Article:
Classification of red, amber and green economic activities to provide clearer pathway to sustainability.
The EU’s advisors on the development of the environmental taxonomy have this week proposed a ‘traffic light’ framework that will support the transition to a more sustainable economy, including activities in high-emitting and hard-to-abate sectors.
New guidance from the Platform on Sustainable Finance (PSF), which framed the original taxonomy, will extend its scope to cover all economic activities, but will include warnings to investors on a range of environmental impacts.
The current environmental taxonomy classifies economic activities that make a ‘substantial contribution’ to at least one of its environmental objectives: climate change mitigation, climate change adaptation, sustainable use and protection of water and marine resources, transition to a circular economy, pollution prevention and control, and the protection and restoration of biodiversity.
A delegated act (DA) for climate change adaptation and mitigation was finalised and published last year. Last year, the Commission included gas and nuclear energy in the taxonomy via a complementary DA, prompting criticism. A final proposal for the remaining four sets of technical screening criteria will be published by the PSF later this week.
The extended taxonomy proposal expands the taxonomy’s scope across all six objectives. Originally called the ‘brown taxonomy’, PSF members said its proposal will hopefully remove the fear held by some that not being labelled as ‘green’ is a negative signal to investors.
“What matters is the end position, not the start,” said Nancy Saich, PSF member and Chief Climate Change Expert at the European Investment Bank, speaking at a webinar on Monday.
“The [extended taxonomy] will be much more inclusive of large parts of the economy, showing a clearer way forward and providing much-needed clarity,” she added.
Red, amber, green
Activities in the proposed ‘red’ category are those that most urgently need to transition to more environmentally sustainable practices in order to qualify for taxonomy-recognised investment.
However, the red category also includes activities that cannot avoid significant environmental harm, such as solid fossil fuel generation, thermal coal mining and the construction of new housing in extreme high flood risk areas. These will require managed decommissioning, with every effort made to ensure a just transition effort.
Activities labelled as ‘amber’ will fall in the space between causing significant harm to the environment (red) and making significant positive contributions (green), and will also qualify for taxonomy-recognised investment if there is a clear transition plan in place.
“It’s not just about ‘green and not green’”, Saich said. “The inclusion of amber and red activities [in the taxonomy] would show how much the economy still needs to move away from really harmful levels of performance.”
The Commission will need to consider the potential challenges this framework presents, panellists noted, as it may add greater complexity and increase resource and cost pressures as investors and companies comply with additional reporting obligations.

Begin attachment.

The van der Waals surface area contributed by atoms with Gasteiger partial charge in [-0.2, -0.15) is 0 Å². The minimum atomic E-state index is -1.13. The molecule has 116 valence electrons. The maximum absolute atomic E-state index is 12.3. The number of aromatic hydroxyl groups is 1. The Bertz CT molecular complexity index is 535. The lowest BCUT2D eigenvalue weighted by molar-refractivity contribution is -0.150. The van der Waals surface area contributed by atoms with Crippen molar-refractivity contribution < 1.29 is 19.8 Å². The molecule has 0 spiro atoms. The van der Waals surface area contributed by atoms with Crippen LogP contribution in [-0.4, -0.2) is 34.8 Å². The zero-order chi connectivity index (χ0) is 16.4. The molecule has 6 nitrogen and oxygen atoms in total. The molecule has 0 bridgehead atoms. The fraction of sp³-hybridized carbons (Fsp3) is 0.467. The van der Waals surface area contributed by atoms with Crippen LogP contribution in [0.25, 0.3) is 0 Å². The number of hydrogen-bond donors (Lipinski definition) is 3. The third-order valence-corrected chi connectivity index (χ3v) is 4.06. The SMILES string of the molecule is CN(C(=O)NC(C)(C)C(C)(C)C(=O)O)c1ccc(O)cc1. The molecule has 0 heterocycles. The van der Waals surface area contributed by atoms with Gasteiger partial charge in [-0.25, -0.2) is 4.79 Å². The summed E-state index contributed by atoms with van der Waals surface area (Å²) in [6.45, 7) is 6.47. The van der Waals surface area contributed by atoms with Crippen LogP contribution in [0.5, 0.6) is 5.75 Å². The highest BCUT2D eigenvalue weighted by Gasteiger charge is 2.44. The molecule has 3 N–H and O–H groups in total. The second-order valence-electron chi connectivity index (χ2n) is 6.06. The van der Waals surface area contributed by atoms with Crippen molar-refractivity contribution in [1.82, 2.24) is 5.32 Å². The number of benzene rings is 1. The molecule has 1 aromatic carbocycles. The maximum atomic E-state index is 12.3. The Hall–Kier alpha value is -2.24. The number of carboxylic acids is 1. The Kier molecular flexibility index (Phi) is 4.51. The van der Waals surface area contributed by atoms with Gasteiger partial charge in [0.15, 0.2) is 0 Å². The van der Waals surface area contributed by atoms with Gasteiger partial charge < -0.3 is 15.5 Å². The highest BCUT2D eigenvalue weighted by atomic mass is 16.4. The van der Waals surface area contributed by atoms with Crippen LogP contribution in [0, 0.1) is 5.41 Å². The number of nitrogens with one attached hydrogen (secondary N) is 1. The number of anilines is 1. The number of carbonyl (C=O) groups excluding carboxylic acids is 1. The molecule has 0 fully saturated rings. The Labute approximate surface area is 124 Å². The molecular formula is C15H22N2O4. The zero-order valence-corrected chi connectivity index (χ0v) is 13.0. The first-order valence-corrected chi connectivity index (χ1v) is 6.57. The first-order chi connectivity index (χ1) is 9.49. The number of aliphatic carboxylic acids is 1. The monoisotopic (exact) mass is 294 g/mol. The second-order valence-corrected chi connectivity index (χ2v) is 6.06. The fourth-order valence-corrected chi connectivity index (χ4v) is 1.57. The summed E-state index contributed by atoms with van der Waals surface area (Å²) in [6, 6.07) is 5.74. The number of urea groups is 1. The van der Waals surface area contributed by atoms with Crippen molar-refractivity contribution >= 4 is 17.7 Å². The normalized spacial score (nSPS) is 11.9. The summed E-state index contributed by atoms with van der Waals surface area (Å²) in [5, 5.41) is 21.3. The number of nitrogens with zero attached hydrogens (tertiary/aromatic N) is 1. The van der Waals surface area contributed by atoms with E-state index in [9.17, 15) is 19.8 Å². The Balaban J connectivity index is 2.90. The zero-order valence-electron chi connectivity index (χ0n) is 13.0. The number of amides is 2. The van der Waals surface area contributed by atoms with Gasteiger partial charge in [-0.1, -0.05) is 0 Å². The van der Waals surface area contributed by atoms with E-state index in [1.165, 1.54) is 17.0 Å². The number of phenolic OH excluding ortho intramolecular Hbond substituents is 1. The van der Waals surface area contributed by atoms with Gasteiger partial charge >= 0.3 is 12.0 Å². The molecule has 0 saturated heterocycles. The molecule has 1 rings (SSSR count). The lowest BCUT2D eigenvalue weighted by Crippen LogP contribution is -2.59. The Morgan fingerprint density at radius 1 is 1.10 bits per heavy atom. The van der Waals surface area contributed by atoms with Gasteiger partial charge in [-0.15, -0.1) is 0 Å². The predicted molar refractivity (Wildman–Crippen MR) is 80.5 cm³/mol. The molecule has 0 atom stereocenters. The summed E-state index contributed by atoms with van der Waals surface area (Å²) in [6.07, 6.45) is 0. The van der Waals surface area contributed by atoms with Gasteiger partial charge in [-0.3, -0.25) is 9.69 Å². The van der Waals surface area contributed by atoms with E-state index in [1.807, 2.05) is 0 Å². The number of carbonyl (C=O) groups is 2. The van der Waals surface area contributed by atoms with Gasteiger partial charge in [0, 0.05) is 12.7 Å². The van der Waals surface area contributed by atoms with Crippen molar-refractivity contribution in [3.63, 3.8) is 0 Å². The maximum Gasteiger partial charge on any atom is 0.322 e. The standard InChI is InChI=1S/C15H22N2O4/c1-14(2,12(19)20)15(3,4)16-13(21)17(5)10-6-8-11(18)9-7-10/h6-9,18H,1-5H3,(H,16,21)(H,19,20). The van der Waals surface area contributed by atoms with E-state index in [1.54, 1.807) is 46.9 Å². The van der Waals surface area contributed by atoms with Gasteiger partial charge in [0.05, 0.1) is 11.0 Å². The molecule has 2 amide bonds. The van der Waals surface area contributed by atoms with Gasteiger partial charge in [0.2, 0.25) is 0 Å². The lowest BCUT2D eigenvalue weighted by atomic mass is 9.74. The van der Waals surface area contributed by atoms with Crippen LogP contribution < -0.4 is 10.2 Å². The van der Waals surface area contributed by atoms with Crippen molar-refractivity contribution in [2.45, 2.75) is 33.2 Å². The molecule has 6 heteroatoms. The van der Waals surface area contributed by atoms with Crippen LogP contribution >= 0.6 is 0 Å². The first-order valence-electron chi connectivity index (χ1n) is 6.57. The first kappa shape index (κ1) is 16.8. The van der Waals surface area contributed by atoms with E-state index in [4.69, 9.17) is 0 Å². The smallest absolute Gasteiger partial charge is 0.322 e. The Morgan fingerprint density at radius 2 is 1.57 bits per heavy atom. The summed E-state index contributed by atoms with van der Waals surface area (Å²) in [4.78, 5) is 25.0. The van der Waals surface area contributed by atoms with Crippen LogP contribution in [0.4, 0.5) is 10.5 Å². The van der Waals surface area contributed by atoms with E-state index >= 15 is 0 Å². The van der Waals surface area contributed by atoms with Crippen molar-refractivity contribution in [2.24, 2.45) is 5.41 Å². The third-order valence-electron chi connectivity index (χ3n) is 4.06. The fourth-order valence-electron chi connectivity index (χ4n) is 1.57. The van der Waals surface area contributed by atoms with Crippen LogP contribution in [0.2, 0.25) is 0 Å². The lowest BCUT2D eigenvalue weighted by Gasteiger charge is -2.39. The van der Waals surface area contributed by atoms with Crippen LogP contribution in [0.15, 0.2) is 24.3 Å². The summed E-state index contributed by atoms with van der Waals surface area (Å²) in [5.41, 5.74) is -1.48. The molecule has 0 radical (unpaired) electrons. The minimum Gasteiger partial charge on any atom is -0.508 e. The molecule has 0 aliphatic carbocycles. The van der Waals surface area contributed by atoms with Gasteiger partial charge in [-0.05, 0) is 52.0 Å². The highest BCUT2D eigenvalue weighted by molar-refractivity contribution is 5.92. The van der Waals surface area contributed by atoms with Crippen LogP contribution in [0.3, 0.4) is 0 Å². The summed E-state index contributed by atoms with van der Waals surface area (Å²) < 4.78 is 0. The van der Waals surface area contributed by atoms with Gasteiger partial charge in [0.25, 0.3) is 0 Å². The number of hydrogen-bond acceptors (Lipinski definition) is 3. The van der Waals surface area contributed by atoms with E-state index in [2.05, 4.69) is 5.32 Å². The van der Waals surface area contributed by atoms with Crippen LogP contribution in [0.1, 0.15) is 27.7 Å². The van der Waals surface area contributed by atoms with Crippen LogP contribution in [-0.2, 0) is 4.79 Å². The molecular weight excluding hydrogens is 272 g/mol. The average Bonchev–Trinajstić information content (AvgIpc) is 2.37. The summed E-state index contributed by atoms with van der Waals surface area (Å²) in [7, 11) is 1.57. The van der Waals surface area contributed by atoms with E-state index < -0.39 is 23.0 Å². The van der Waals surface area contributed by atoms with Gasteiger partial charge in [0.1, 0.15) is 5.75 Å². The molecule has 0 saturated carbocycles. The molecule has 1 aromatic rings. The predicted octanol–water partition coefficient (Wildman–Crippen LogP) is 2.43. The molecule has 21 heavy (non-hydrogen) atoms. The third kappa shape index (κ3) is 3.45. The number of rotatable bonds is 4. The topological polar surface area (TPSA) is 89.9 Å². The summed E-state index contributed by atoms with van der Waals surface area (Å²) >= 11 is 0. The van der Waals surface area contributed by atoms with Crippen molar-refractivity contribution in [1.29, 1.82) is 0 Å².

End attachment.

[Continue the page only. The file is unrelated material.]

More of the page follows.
Jörg Ladwein, Regional Chief Investment Officer at Allianz Group, said that the extended taxonomy will inform investors’ current ESG-related risk assessments and bolster engagement efforts.
“We can use [the extended taxonomy] as a way in which to engage with companies and ensure that their transition plans align with the framework and that the criteria are being addressed through specific KPIs,” he said.
Fitting it all together
The release of the extended framework follows the publication of the PSF’s final proposal for a social taxonomy in February, which was adjusted to integrate with existing European sustainable finance legislation.
Regulatory experts have previously told ESG Investor that the environmental taxonomy, extended taxonomy and social taxonomy need to be fully fleshed out before they are combined into a single taxonomy.
Reporting against the environmental taxonomy went live at the beginning of this year.
Under its Article 8 DA, which was finalised in December 2021, financial and non-financial entities falling under the scope of the Non-Financial Reporting Directive (NFRD) – which will be replaced by the delayed Corporate Sustainability Reporting Directive (CSRD) – are now expected to identify and disclose the eligibility of their activities in line with the taxonomy.
Currently, eligibility disclosures only concern activities falling under the climate change adaptation and mitigation DA, but the reporting requirements will expand as more DAs are finalised over the course of this year.
From January 2023, non-financial companies will be expected to disclose the degree of alignment their economic activities have with the taxonomy. Financial companies have until 2024.
Further, asset managers complying with the Sustainable Finance Disclosure Regulation (SFDR) will also be expected to provide taxonomy-related product disclosures through Level 2’s regulatory technical standards (RTSs) for their Article 8 and 9 funds. SFDR Level has been delayed until January 2023.
Once all three strands of the taxonomy are combined, the resulting framework will consider both environmental and social objectives for the majority of the European economy.
The Commission will now consider the PSF’s proposal.